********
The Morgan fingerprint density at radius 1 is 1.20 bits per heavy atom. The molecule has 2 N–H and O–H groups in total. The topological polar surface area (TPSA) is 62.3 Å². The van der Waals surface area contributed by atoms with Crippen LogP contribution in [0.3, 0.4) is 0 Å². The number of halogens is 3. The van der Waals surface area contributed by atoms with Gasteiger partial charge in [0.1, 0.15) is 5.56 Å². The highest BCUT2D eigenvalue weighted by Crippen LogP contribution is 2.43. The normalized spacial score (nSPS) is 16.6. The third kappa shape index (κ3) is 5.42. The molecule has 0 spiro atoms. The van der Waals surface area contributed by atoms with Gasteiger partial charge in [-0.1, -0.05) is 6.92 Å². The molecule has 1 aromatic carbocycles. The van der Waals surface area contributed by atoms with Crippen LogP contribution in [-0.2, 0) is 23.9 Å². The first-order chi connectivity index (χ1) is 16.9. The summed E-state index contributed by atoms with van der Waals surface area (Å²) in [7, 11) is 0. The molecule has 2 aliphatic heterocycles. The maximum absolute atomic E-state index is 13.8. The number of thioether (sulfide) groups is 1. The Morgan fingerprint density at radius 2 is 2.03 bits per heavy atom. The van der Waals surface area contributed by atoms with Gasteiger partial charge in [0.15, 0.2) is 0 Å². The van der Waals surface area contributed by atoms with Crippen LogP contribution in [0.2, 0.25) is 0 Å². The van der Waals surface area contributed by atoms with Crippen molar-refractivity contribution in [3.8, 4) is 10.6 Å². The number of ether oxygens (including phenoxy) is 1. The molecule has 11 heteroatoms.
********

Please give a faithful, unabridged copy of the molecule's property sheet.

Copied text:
The Morgan fingerprint density at radius 1 is 1.20 bits per heavy atom. The molecule has 2 N–H and O–H groups in total. The topological polar surface area (TPSA) is 62.3 Å². The van der Waals surface area contributed by atoms with Crippen LogP contribution in [0.3, 0.4) is 0 Å². The number of halogens is 3. The van der Waals surface area contributed by atoms with Gasteiger partial charge in [0.1, 0.15) is 5.56 Å². The highest BCUT2D eigenvalue weighted by Crippen LogP contribution is 2.43. The normalized spacial score (nSPS) is 16.6. The third kappa shape index (κ3) is 5.42. The molecule has 0 spiro atoms. The van der Waals surface area contributed by atoms with Gasteiger partial charge in [-0.1, -0.05) is 6.92 Å². The molecule has 1 aromatic carbocycles. The van der Waals surface area contributed by atoms with Crippen LogP contribution in [-0.2, 0) is 23.9 Å². The first-order chi connectivity index (χ1) is 16.9. The summed E-state index contributed by atoms with van der Waals surface area (Å²) in [7, 11) is 0. The molecule has 2 aliphatic heterocycles. The maximum absolute atomic E-state index is 13.8. The number of thioether (sulfide) groups is 1. The Morgan fingerprint density at radius 2 is 2.03 bits per heavy atom. The van der Waals surface area contributed by atoms with Gasteiger partial charge in [0.15, 0.2) is 0 Å². The van der Waals surface area contributed by atoms with Crippen LogP contribution in [0.2, 0.25) is 0 Å². The van der Waals surface area contributed by atoms with Crippen molar-refractivity contribution in [3.8, 4) is 10.6 Å². The number of ether oxygens (including phenoxy) is 1. The molecule has 11 heteroatoms.